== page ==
Header energie-licht


27 September 2019

Import tax curbs sustainable heat supply and carbon reduction

Serious consequences for Dutch companies EEW and Twence

The Dutch government's envisaged import tax will not only leave scars on the waste sector, but on other businesses and foreign partners as well. Reduced flows of foreign waste will jeopardise EEW's steam supply at Chemie Park Delfzijl, while Twence fears for its continued cooperation with the German city of Münster. The CO₂ reduction effects of both companies are at risk.

Since 2010, EEW Energy from Waste has been supplying steam to factories at the Chemie Park in the port of Delfzijl in the north-east of the Netherlands. Its biggest customer is Nouryon, which saves 100,000 tonnes of CO₂ emissions each year by using this sustainable heat. To guarantee sufficient supplies of steam, EEW opened a third incineration line at the end of 2018. In a climate of great uncertainty, the German company decided in 2016 to invest millions of euros in the new incineration line. The UK had then just voted for Brexit. Despite this, EEW had confidence in continued relations with its British business partners over the long term. They supply the waste used to produce sustainable heat and electricity at Chemie Park Delfzijl - waste which would otherwise be landfilled in Britain, where it would generate methane emissions that are much more damaging to the climate than CO₂.

Import tax puts carbon reduction measures at risk (photo: Twence)

Renewable energy

'As an international company we support efforts by the Dutch government to wind down natural gas extraction and make more use of renewable energy,' says sales manager Gert Jan Bennink. 'A reduction in the supply of foreign waste as a result of the import tax will put our delivery of sustainable process steam and electricity at risk. The shortfall will have to be made up with energy from gas turbines, a retrograde step towards the use of fossil energy.' It is a scenario that Groningen Seaports will also take a critical view of, says Bennink. 'The availability of sustainably generated steam is an important argument for attracting new companies to the site. That argument will be lost.'

Gert Jan Bennink (EEW Energy from Waste Delfzijl):

"This is a retrograde step towards the use of fossil energy."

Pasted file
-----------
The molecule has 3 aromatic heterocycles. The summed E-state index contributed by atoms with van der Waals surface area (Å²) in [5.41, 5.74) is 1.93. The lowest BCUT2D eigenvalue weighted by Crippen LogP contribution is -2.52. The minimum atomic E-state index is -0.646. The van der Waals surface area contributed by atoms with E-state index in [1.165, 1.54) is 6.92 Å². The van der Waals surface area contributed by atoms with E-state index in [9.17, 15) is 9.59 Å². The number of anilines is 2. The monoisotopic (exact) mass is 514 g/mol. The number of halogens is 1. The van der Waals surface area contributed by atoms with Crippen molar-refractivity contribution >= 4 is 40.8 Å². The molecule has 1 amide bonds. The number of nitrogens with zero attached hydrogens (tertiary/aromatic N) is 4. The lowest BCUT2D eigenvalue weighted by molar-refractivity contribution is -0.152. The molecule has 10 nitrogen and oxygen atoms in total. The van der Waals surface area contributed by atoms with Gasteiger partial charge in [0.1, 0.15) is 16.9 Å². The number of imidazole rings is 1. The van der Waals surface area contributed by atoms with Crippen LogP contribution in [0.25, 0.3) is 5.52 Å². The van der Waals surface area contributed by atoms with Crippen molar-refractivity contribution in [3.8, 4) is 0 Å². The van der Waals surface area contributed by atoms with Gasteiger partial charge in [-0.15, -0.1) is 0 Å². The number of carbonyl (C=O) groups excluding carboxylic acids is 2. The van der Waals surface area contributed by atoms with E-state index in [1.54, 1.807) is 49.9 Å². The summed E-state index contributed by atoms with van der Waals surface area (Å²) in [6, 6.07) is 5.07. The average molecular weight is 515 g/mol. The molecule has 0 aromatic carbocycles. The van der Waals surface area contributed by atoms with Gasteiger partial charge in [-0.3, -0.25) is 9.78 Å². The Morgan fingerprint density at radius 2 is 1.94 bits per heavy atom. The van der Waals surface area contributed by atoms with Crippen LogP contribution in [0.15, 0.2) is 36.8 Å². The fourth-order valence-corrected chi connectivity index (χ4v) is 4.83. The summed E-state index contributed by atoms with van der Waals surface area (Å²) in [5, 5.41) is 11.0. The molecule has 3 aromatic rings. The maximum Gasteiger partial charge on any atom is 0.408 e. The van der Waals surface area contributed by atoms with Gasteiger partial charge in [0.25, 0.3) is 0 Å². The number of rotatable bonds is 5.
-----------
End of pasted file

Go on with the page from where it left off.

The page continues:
First euregional company

In the eastern Dutch region of Twente the import tax will put an end to cooperation with German partners. Established by fourteen municipalities in Twente, waste and energy company Twence has been working closely with the German city of Münster since 2016. Food and garden waste from the Twente municipalities is treated by Abfallwirtschaftsbetriebe Münster, while Münster's residual waste from sorting and separation operations goes to the waste-to-energy plant in Hengelo. It is a unique form of inter-communal cooperation in Europe, says Twence director Marc Kapteijn, and the partners want to take it further. 'The Germans are considering participating in Twence and will make their decision at the end of next year. We would become the first euregional company. I feel incredibly sad that this will be torpedoed by an import tax. Both parties will have to absorb the tax. Our German partner trusted Dutch dependability in keeping to the rules. Now they see our government suddenly changing the rules in the middle of the game. We were shocked as well. The unexpected introduction of this measure creates uncertainty and undermines our good relations with Münster. Now we don't know what could happen next year, or the year after.'

Marc Kapteijn (Twence):

"We want to innovate, but the government is knocking the wind out of our sails."

Carbon capture plant

The import tax puts the reduction of CO₂ emissions at the Twence waste-to-energy plant in doubt. Twence is developing a large-scale scale carbon capture facility for the reuse of CO₂. It will be carrying out test runs with converting CO₂ into formic acid, a sustainable transport fuel. 'We want to innovate, but the government is knocking the wind out of our sails,' says Kapteijn. 'These facilities are huge investments. An import tax will eat into our profitability. I'm worried we might not be able to realise our plans, even though we can realise enormous carbon reductions. The government is shooting itself in the foot with this import tax. Surely that cannot be what it wants.'